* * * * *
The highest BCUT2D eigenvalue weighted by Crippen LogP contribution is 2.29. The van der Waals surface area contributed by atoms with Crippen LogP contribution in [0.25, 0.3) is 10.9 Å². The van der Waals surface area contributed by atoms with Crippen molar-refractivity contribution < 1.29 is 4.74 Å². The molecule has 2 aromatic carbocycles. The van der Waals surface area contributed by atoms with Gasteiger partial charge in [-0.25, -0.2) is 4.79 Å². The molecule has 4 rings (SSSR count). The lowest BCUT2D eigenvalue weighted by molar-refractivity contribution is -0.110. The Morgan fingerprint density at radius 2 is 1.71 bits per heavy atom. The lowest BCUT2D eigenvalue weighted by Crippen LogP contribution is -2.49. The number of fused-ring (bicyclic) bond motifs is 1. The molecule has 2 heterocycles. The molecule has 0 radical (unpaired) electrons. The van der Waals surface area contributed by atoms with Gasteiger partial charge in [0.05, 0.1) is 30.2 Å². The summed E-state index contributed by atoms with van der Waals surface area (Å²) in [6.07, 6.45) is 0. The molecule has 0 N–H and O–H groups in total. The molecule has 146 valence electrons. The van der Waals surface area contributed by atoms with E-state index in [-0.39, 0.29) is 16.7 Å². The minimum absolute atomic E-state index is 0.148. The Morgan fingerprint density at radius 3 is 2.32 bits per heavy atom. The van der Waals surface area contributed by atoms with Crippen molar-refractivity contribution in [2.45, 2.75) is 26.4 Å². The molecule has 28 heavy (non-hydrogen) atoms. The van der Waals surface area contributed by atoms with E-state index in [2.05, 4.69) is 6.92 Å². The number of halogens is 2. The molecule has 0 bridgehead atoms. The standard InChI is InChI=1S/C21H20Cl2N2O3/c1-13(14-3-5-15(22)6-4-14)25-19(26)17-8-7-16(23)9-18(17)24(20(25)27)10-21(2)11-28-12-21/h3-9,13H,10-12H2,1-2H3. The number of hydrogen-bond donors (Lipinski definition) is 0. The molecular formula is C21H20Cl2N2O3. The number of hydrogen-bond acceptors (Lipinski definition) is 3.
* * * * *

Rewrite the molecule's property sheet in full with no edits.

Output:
The highest BCUT2D eigenvalue weighted by Crippen LogP contribution is 2.29. The van der Waals surface area contributed by atoms with Crippen LogP contribution in [0.25, 0.3) is 10.9 Å². The van der Waals surface area contributed by atoms with Crippen molar-refractivity contribution < 1.29 is 4.74 Å². The molecule has 2 aromatic carbocycles. The van der Waals surface area contributed by atoms with Gasteiger partial charge in [-0.25, -0.2) is 4.79 Å². The molecule has 4 rings (SSSR count). The lowest BCUT2D eigenvalue weighted by molar-refractivity contribution is -0.110. The Morgan fingerprint density at radius 2 is 1.71 bits per heavy atom. The lowest BCUT2D eigenvalue weighted by Crippen LogP contribution is -2.49. The number of fused-ring (bicyclic) bond motifs is 1. The molecule has 2 heterocycles. The molecule has 0 radical (unpaired) electrons. The van der Waals surface area contributed by atoms with Gasteiger partial charge in [0.05, 0.1) is 30.2 Å². The summed E-state index contributed by atoms with van der Waals surface area (Å²) in [6.07, 6.45) is 0. The molecule has 0 N–H and O–H groups in total. The molecule has 146 valence electrons. The van der Waals surface area contributed by atoms with E-state index in [-0.39, 0.29) is 16.7 Å². The minimum absolute atomic E-state index is 0.148. The Morgan fingerprint density at radius 3 is 2.32 bits per heavy atom. The van der Waals surface area contributed by atoms with Crippen molar-refractivity contribution in [2.45, 2.75) is 26.4 Å². The molecule has 28 heavy (non-hydrogen) atoms. The van der Waals surface area contributed by atoms with E-state index in [2.05, 4.69) is 6.92 Å². The number of halogens is 2. The molecule has 0 bridgehead atoms. The standard InChI is InChI=1S/C21H20Cl2N2O3/c1-13(14-3-5-15(22)6-4-14)25-19(26)17-8-7-16(23)9-18(17)24(20(25)27)10-21(2)11-28-12-21/h3-9,13H,10-12H2,1-2H3. The number of hydrogen-bond donors (Lipinski definition) is 0. The molecular formula is C21H20Cl2N2O3. The number of hydrogen-bond acceptors (Lipinski definition) is 3.